A new approach to boosting productivity at Australian copper mines is needed to keep up with rising global demand, according to U.S. technology expert Hal Stillman.
“Big ticket automation is only one aspect of the type of innovation that copper will need to get right if the sector is to successfully tackle issues like efficiency, productivity, supply and environmental performance in the coming years,” Stillman, the director of technology, development and transfer for the International Copper Association, said in his address to the Copper to the World conference in Adelaide.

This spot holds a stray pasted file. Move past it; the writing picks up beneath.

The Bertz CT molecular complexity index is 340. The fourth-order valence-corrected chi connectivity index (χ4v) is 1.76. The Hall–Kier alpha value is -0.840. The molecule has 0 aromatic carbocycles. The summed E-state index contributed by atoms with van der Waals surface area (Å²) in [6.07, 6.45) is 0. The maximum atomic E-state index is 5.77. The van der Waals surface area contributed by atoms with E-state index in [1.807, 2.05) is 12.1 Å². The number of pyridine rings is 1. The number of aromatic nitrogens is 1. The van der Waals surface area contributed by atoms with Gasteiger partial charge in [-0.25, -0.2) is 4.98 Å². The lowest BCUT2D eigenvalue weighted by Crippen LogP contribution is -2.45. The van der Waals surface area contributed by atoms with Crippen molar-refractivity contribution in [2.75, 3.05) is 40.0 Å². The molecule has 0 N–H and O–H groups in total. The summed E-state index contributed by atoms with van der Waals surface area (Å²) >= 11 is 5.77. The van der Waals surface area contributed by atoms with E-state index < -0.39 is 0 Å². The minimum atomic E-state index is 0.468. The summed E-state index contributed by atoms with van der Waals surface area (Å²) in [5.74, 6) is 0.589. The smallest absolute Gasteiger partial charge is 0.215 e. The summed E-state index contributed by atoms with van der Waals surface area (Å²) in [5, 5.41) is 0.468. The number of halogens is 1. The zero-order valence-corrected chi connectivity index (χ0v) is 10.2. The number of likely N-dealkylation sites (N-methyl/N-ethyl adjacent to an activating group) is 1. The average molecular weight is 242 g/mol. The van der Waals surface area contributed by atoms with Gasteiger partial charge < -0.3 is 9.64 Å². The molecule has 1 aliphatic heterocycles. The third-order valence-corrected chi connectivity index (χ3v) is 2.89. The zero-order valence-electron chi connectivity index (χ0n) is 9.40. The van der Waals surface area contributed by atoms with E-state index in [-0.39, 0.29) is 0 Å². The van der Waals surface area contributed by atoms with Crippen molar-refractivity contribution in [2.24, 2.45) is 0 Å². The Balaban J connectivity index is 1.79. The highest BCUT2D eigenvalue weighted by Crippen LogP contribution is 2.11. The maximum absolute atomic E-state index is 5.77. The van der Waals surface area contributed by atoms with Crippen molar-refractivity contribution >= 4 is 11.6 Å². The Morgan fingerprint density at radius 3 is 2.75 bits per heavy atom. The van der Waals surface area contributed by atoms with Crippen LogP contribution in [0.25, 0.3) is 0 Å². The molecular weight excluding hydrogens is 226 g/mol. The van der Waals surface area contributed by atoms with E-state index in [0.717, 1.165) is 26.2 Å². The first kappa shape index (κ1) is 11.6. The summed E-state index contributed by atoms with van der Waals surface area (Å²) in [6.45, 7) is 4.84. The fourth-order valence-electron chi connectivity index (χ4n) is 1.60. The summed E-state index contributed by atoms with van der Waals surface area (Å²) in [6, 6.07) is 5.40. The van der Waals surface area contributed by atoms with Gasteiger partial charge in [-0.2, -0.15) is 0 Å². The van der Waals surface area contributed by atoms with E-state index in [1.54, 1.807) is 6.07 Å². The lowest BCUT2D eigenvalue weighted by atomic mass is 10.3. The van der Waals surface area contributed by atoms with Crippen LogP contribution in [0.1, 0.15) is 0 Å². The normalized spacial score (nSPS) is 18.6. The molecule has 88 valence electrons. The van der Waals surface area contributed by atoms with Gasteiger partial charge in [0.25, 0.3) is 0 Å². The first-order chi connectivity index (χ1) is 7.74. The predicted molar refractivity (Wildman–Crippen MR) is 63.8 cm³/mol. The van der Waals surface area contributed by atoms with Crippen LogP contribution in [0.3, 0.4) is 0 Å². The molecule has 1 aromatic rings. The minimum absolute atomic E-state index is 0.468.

“In other words, doing things differently.”
Stillman pointed to the root of the problem where government support of mining research and innovation efforts did not go beyond early stage funding.
He believes this leaves entrepreneurs without follow-on investment or critical links to the resources industry.
“Startups generally have found it difficult to partner with large miners to really drive new solutions to upstream problems in processing, energy or water,” he said.
Another problem, according to Stillman, is that there is a mismatch between corporate venturing and managers who are focused on short-term profitability in mining. This disincentivises innovation and development of new technologies.
“What is needed is a professionally managed fund that is independent of the mining industry cycles,” Stillman said.